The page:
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Bush praises German Iraq relief

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WASHINGTON (CNN) -- President Bush has tagged Germany's contribution to the Iraq reconstruction effort as "important" following a meeting with German Chancellor Gerhard Schroeder in Washington.

Schroeder faces possible new elections and a potential defeat at the hands of a conservative opponent who, unlike him, supported Bush's invasion of Iraq.

Germany and France were the key opponents of the war when Bush brought the matter to the United Nations in 2003, but, as Schroeder pointed out Tuesday, his country quickly offered debt relief and training missions to aid the Iraqis after Saddam Hussein's ouster.

"There can be no question a stable and democratic Iraq is in the vested interest not just of Germany but also Europe," Schroeder said. "That is why we have committed ourselves to the topic very much from the beginning. We jumped at the idea of debt relief" and began a training program for home grown security in Iraq.

Bush told Schroeder, "I appreciate your focus."

"I think that Germany's contribution in Iraq is important," he said. "The key to success in Iraq is for the Iraqis to be able and capable of defending their democracy against terrorists. The training mission that the chancellor referred to is an important part of helping the Iraqis defend themselves."

Bush said that along with the security process, Iraq has a political process, and "part of the political process is the reconstruction process of which Germany is an important part."

"A free and democratic Iraq in the heart of the Middle East will help the United States and will help Germany because we will have laid a foundation for peace for generations to come," he said.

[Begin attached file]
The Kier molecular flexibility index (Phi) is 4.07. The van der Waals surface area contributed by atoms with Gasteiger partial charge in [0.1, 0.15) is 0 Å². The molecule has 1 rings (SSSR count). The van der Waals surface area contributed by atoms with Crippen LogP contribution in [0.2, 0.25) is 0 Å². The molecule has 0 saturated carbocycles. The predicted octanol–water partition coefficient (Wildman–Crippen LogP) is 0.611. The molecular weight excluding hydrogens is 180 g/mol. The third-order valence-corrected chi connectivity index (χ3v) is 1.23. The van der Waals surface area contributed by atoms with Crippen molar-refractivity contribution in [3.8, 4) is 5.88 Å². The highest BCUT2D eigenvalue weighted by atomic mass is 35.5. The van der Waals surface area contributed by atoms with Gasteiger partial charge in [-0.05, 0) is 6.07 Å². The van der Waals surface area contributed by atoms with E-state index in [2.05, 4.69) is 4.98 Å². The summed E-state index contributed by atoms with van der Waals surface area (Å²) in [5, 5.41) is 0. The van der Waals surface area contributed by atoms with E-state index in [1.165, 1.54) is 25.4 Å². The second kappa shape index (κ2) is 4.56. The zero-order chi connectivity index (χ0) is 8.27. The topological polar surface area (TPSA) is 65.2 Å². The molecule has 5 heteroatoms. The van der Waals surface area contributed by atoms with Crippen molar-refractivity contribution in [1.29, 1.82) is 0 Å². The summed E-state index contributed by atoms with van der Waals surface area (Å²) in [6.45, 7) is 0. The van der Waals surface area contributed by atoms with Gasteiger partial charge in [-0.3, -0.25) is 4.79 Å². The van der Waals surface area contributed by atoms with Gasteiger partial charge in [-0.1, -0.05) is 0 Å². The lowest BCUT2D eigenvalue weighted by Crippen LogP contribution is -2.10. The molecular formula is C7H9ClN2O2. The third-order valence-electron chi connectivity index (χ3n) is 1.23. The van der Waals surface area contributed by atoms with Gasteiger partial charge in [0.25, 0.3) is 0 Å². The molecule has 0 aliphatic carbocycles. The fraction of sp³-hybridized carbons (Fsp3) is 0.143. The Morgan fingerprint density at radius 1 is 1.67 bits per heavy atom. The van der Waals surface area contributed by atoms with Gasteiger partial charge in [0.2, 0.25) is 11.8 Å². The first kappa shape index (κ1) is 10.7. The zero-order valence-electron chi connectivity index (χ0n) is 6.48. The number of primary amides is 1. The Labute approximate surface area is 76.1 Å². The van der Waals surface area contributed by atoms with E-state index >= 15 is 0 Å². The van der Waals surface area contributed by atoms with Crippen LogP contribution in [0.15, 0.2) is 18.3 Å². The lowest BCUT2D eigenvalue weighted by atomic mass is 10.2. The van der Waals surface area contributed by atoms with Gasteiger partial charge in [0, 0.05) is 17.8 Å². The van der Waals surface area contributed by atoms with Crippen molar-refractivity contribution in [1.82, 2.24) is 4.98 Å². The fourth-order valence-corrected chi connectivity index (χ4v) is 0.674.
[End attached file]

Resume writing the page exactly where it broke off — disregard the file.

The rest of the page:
Bush and Schroeder also traded comments on Iran's recent presidential election, which saw hard-line Tehran mayor Mahmoud Ahmadinejad come from behind to defeat two-time president Akbar Hashemi Rafsanjani in an election Bush said was flawed.

"It's never free and fair when a group of unelected people get to decide who's on the ballot," he said.

But regarding Iran's nuclear program and Western efforts to stop it, he said the United States will continue working with Britain, France and Germany -- who have been negotiating directly with the Iranians -- "to send a focused concerted unified message" to Iran that "the development of a nuclear weapon is unacceptable."

"And a process that would enable Iran to develop a nuclear weapons is unacceptable," he said.

Schroeder said he "couldn't agree more with this message."

"We are going to continue to be tough and firm on all of that," he said. "The message must stay very crystal clear and it is. And secondly, the new president has emphasized that he wants the talks to continue, so here we are."

Schroeder's future in Germany is in question, however. Earlier, the parliamentary press office in Berlin told CNN that Schroeder had notified the president of the German parliament he intended to ask for a vote of confidence on Friday.

Schroeder's term runs until fall of 2006, but he is seeking new elections after a series of losses for his Social Democratic Party in local elections, which put the conservative opposition in control of parliament's upper house.

Polls indicate elections in September could see him replaced by Christian Democrat Angela Merkel, who favors stronger ties with the United States. A poll released Friday showed Merkel's Christian Democrats leading Schroeder's Social Democrats 44 percent to 27 percent.

If elected, the 50-year-old conservative challenger would be the country's first female chancellor and the first to be elected from the former communist East Germany.

A critic of Schroeder's opposition to the U.S.-led war in Iraq, Merkel has promised a more pro-American policy.

CNN Berlin Bureau Chief Chris Burns and Assignment Desk Editor Stephanie Halasz contributed to this report.

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